The CSIR is collaborating with Mobile Agricultural Skills and Development Training (MASDT), a non-profit company that assists small and medium enterprises in the agricultural sector, to introduce an accessible and affordable mobile food safety testing facility for commercial and small rural farmers in the South African rural agro sector.
“Many farmers (commercial and small-scale) in South Africa’s rural areas battle with access to food safety testing facilities for their farm produce. This is mainly because they are located far from laboratories and the transport of samples to these laboratories are challenging. The process of handling and transporting samples also compromises the quality of the samples. This challenge results in the farmers losing out on lucrative export opportunities because they cannot provide the required food safety proofs required by rest of the supply chain,” says Inocent Makuwaza, Acting CEO of MASDT.
The COVID19 pandemic has greatly affected the activities of waste reclaimers. Under the level 5 lockdown regulations, their daily earnings were impacted by the restriction of movement. Since the lifting of these restrictions, they have been risking their lives and safety as the pandemic continues to generate new types of hazardous infectious waste that could be contaminated by the virus.
Simon Mbata, a leader of a waste reclaimers group at the pilot integration site at Vaalpark under SAWPA, explained that many waste workers could not afford PPE and could therefore not go back to work. “We are not employed and are not provided with PPE by any specific party,” he explained.
The Council for Scientific and Industrial Research (CSIR), an entity of the Department of Science and Innovation, has been collaborating with small, medium and micro enterprises (SMMEs) in the chemicals, agro-processing and biotechnology industry to translate research into market-ready products.
The Council for Scientific and Industrial Research (CSIR), an entity of the Department of Science and Innovation, donated over 3 000 masks to schools, orphanages and old age homes in Hammanskraal, north of Pretoria, on 21 and 22 July 2020.
The CSIR, an entity of the Department of Science and Innovation (DSI) – in collaboration with a number of local partners – has completed work on a local ventilator to be rolled out nationwide to patients showing respiratory distress in the early phase of COVID-19 infection.
The development forms part of government’s National Ventilator Project (NVP) under the auspices of the Department of Trade, Industry and Competition (the dtic), and is supported by the Solidarity Fund. The first batch of ventilators will be provided to state hospitals around the country that are currently experiencing pressure due to the unavailability of equipment to deal with the pandemic.
Young scientists from the Council for Scientific and Industrial Research (CSIR) have called on their peers to be more careful and responsible when sharing information regarding COVID-19 on social media, in order to combat the rise of misinformation (fake news), which may be harmful to the society.
They were speaking at a media briefing in Pretoria on Tuesday, 23 June 2020, organised as part of Youth Month celebrations, to showcase the significant role played by young scientists in the fight to curb the spread of COVID-19. The young researchers shared their research in cybercrime activities and the spread of misinformation during the pandemic.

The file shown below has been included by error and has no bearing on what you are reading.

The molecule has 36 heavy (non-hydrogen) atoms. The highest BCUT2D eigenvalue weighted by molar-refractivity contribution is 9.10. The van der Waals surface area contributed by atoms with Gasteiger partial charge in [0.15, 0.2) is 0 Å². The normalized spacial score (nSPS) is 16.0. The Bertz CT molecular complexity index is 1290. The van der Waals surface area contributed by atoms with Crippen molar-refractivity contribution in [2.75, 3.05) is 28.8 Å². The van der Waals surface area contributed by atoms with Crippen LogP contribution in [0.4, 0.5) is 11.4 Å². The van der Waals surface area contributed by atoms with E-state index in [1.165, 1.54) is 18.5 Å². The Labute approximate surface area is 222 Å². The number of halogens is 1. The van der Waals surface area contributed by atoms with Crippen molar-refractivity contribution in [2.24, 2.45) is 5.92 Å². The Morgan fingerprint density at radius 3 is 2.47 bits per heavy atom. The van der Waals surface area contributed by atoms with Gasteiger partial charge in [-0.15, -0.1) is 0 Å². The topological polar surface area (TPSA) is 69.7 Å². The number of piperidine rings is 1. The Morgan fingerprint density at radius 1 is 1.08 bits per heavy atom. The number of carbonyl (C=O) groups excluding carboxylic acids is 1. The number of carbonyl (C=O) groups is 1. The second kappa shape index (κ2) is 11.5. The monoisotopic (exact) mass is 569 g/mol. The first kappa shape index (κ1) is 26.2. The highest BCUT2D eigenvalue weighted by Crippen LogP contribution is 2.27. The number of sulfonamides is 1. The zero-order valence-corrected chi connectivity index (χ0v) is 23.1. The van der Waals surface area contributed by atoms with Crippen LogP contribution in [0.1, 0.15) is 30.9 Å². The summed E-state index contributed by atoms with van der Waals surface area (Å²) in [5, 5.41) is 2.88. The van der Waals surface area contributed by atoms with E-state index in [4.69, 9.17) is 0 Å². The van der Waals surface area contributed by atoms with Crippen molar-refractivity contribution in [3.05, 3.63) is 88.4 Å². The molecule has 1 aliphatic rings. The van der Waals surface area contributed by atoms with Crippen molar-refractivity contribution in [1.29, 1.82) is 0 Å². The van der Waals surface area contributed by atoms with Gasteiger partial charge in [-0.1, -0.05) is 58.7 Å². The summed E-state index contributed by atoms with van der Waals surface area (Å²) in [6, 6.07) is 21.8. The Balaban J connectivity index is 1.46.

A senior researcher from the Council for Scientific and Industrial Research (CSIR) is among the many dedicated young South African scientists who have rolled up their sleeves to help curb the spread of the COVID-19 in the country.
Katekani Ngobeni (34) from Ka’Ndengeza outside Giyani, Limpopo, has worked in the field of infection prevention and control locally for nearly 10 years. Ngobeni is using her experience to provide scientific advice and training countrywide in a bid to curb the spread of the virus.
In the wake of the COVID-19 pandemic, there is an increased focus on the socio-economic benefits of broadband, including providing channels to distribute education services; enable e-governance services, including health data analytics; and provide entertainment during a period when at least a third of the world is under different levels of lockdown.
The most notable development in the local telecommunications sector is the temporary licensing of available International Mobile Telecommunications (IMT) spectrum and the authorisation to use Television White Spaces (TVWS) during the state of disaster. The authorisation of TVWS also came with the request, by the Independent Communications Authority of South Africa (ICASA), to the Council for Scientific and Industrial Research (CSIR) to make its Secondary Geo-Location Spectrum Database (S-GLSD) platform available to the licensed operators.
A preliminary analysis of satellite data on air pollution shows a decrease in the concentrations of pollutants over South Africa during the national lockdown caused by the outbreak of the Coronavirus in the country.
This is according to a team of researchers at the Council for Scientific and Industrial Research (CSIR) who are working in collaboration with Dr Eloise Marais from the University of Leicester, in the United Kingdom, to understand the impact of the lockdown on air quality in South Africa. These air quality experts say some parts of the country have been showing a decrease in the concentration of pollutants during this period.
Using satellites data, the team can explore the impacts of the lockdown on the concentrations of the pollutants in the atmosphere.